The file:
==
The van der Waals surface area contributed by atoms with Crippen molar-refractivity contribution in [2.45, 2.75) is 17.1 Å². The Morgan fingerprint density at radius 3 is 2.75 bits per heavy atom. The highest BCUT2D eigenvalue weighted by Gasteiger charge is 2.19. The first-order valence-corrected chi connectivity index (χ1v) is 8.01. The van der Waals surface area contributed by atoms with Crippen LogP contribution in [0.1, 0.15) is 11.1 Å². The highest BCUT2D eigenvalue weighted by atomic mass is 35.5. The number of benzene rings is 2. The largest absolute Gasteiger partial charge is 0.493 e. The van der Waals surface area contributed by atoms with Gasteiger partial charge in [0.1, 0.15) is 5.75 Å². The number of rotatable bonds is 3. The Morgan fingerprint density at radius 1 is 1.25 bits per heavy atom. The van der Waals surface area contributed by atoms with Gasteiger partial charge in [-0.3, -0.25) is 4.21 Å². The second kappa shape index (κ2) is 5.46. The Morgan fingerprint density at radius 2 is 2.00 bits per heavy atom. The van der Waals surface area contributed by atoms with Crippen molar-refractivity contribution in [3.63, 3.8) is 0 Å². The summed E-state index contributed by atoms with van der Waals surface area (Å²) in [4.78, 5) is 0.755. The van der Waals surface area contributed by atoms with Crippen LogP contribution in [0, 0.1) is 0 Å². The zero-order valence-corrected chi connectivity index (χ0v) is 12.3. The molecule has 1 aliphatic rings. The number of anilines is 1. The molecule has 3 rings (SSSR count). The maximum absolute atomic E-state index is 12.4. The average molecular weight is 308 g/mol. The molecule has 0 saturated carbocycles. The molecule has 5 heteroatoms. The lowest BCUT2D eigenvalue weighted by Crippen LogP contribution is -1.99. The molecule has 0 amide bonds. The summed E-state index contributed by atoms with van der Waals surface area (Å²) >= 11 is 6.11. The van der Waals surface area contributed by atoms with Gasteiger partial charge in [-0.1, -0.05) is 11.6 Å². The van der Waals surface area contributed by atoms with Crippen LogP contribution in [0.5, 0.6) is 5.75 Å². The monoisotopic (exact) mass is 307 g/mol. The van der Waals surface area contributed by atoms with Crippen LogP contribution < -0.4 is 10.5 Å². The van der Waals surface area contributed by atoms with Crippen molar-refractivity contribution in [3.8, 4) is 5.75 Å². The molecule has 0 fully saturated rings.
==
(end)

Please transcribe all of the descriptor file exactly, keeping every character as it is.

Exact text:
The van der Waals surface area contributed by atoms with Crippen molar-refractivity contribution in [2.45, 2.75) is 17.1 Å². The Morgan fingerprint density at radius 3 is 2.75 bits per heavy atom. The highest BCUT2D eigenvalue weighted by Gasteiger charge is 2.19. The first-order valence-corrected chi connectivity index (χ1v) is 8.01. The van der Waals surface area contributed by atoms with Crippen LogP contribution in [0.1, 0.15) is 11.1 Å². The highest BCUT2D eigenvalue weighted by atomic mass is 35.5. The number of benzene rings is 2. The largest absolute Gasteiger partial charge is 0.493 e. The van der Waals surface area contributed by atoms with Gasteiger partial charge in [0.1, 0.15) is 5.75 Å². The number of rotatable bonds is 3. The Morgan fingerprint density at radius 1 is 1.25 bits per heavy atom. The van der Waals surface area contributed by atoms with Gasteiger partial charge in [-0.3, -0.25) is 4.21 Å². The second kappa shape index (κ2) is 5.46. The Morgan fingerprint density at radius 2 is 2.00 bits per heavy atom. The van der Waals surface area contributed by atoms with Crippen molar-refractivity contribution in [3.63, 3.8) is 0 Å². The summed E-state index contributed by atoms with van der Waals surface area (Å²) in [4.78, 5) is 0.755. The van der Waals surface area contributed by atoms with Crippen LogP contribution in [0, 0.1) is 0 Å². The zero-order valence-corrected chi connectivity index (χ0v) is 12.3. The molecule has 1 aliphatic rings. The number of anilines is 1. The molecule has 3 rings (SSSR count). The maximum absolute atomic E-state index is 12.4. The average molecular weight is 308 g/mol. The molecule has 0 saturated carbocycles. The molecule has 5 heteroatoms. The lowest BCUT2D eigenvalue weighted by Crippen LogP contribution is -1.99. The molecule has 0 amide bonds. The summed E-state index contributed by atoms with van der Waals surface area (Å²) >= 11 is 6.11. The van der Waals surface area contributed by atoms with Gasteiger partial charge in [-0.1, -0.05) is 11.6 Å². The van der Waals surface area contributed by atoms with Crippen LogP contribution in [0.5, 0.6) is 5.75 Å². The monoisotopic (exact) mass is 307 g/mol. The van der Waals surface area contributed by atoms with Crippen LogP contribution < -0.4 is 10.5 Å². The van der Waals surface area contributed by atoms with Crippen molar-refractivity contribution in [3.8, 4) is 5.75 Å². The molecule has 0 fully saturated rings.